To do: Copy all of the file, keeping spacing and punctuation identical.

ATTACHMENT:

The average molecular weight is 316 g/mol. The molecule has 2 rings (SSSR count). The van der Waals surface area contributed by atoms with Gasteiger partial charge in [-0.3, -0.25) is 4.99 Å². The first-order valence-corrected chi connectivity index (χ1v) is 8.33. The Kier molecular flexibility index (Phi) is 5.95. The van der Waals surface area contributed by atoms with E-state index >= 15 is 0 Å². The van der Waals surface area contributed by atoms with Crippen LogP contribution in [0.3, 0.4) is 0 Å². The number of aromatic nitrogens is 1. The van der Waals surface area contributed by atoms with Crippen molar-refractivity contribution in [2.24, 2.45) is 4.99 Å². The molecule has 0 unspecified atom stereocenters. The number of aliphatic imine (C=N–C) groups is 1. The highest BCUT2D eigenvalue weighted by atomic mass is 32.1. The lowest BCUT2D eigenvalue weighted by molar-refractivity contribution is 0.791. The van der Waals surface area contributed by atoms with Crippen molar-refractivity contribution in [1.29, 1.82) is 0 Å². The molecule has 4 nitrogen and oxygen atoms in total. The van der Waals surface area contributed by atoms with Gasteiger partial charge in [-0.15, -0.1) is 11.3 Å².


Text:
The average molecular weight is 316 g/mol. The molecule has 2 rings (SSSR count). The van der Waals surface area contributed by atoms with Gasteiger partial charge in [-0.3, -0.25) is 4.99 Å². The first-order valence-corrected chi connectivity index (χ1v) is 8.33. The Kier molecular flexibility index (Phi) is 5.95. The van der Waals surface area contributed by atoms with E-state index >= 15 is 0 Å². The van der Waals surface area contributed by atoms with Crippen LogP contribution in [0.3, 0.4) is 0 Å². The number of aromatic nitrogens is 1. The van der Waals surface area contributed by atoms with Crippen molar-refractivity contribution in [2.24, 2.45) is 4.99 Å². The molecule has 0 unspecified atom stereocenters. The number of aliphatic imine (C=N–C) groups is 1. The highest BCUT2D eigenvalue weighted by atomic mass is 32.1. The lowest BCUT2D eigenvalue weighted by molar-refractivity contribution is 0.791. The van der Waals surface area contributed by atoms with Crippen molar-refractivity contribution in [1.29, 1.82) is 0 Å². The molecule has 4 nitrogen and oxygen atoms in total. The van der Waals surface area contributed by atoms with Gasteiger partial charge in [-0.15, -0.1) is 11.3 Å².